What is the pension carry-forward rule?
An individual can currently contribute up to £40,000 of 'relevant earnings' in a tax year and receive tax relief at their marginal rate on these contributions. This is known as the 'annual allowance'.
Not all earnings are considered 'relevant earnings', as they exclude dividends and earnings from investments. This annual allowance includes all pension contributions from other sources such as an employer and you must have been a member of a qualifying pension scheme in the years in question. This annual allowance is tapered for higher earners, but more on this later.
In addition to this annual allowance, an individual can also carry forward any unused allowance from the previous three years and obtain tax relief on those contributions. This is providing they were a member of a qualifying scheme in each of the previous three years, but they did not make any contributions in those years. If there were no earnings in any of the years in question, they can still contribute £3,600 gross into a pension and get tax relief.
How does pension carry forward work?
Pension carry forward rules allow an individual to carry forward any unused annual allowance from the three previous tax years and still receive tax relief on their contributions.
When carrying forward allowances from previous years, you must use up the limit for the current year and then go back three years and start using that year's allowance first. So, in tax year 2022/23 once you have used this year's allowance, you then would go back to 2019/20 and use any unused allowance from that year and then move forward to the next year, and so on.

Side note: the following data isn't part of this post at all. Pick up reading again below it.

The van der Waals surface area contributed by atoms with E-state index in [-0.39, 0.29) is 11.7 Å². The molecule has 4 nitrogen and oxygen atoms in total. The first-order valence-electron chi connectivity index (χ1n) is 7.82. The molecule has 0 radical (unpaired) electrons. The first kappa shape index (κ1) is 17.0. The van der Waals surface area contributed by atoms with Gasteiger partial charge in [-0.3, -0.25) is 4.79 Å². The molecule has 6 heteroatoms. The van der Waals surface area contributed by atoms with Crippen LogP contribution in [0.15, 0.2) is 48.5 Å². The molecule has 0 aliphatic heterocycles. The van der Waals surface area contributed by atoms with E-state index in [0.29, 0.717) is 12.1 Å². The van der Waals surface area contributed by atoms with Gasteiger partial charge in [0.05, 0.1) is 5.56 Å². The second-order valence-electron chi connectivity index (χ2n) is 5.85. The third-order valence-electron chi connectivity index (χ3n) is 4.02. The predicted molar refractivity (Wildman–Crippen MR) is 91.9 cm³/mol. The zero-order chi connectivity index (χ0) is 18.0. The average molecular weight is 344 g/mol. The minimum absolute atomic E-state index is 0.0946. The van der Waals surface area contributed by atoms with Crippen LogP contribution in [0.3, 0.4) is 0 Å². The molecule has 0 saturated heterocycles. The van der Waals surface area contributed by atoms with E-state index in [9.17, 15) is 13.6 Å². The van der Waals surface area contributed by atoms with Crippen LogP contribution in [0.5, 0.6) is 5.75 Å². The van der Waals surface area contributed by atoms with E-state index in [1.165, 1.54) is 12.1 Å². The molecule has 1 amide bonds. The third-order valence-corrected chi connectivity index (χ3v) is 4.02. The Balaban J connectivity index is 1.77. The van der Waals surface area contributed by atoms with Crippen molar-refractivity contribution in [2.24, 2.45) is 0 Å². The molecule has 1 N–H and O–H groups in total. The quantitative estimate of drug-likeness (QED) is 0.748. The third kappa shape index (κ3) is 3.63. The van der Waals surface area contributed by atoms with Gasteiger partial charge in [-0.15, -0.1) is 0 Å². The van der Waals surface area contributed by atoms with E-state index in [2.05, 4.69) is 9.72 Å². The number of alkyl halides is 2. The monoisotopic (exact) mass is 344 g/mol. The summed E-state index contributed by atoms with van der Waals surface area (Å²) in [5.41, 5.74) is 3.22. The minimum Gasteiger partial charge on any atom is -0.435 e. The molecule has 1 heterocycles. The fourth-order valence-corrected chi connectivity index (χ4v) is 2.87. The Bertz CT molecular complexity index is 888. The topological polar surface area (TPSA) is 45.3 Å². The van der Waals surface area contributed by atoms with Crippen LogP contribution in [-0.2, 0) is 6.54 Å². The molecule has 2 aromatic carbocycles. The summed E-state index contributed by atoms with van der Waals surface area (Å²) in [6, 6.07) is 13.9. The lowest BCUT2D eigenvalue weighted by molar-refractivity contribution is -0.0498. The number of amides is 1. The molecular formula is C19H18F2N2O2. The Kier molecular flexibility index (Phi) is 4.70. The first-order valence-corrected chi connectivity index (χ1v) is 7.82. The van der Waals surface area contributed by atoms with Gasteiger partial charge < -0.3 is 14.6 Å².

One key aspect of the carry forward rule is that you cannot receive tax relief on contributions in excess of your earnings in any tax year. For example, if an individual earns £70,000 in a tax year, they can contribute up to £40,000 to their pension (maximum annual allowance), but then only carry forward a maximum of £30,000 from the previous three years. This will make a total contribution of £70,000, which is the amount earned in that tax year.
The carry forward rule is particularly useful if you have a variable income from year to year, which can happen if you are self-employed or receive variable annual bonuses.
Pension carry forward rule example
Below is an example to illustrate the carry forward rule:
|Tax year||Annual allowance||Contributions made||Unused allowance|
Total unused carry forward tax allowance (2022/23)
|£45,000 (assuming earnings are above £85,000)|
Can everyone carry forward unused pension contributions?
You can carry forward unused tax relief on pension contributions provided:
- You are a member of a qualifying pension scheme.
- You have used up your annual allowance for the current tax year.
- You have had qualifying income in each of the last 3 years, or if not, the carry forward relief will be restricted to £3,600 in any tax year.
- You haven't triggered the Money Purchase Annual Allowance (see later in this article).
What happens if you exceed the annual allowance?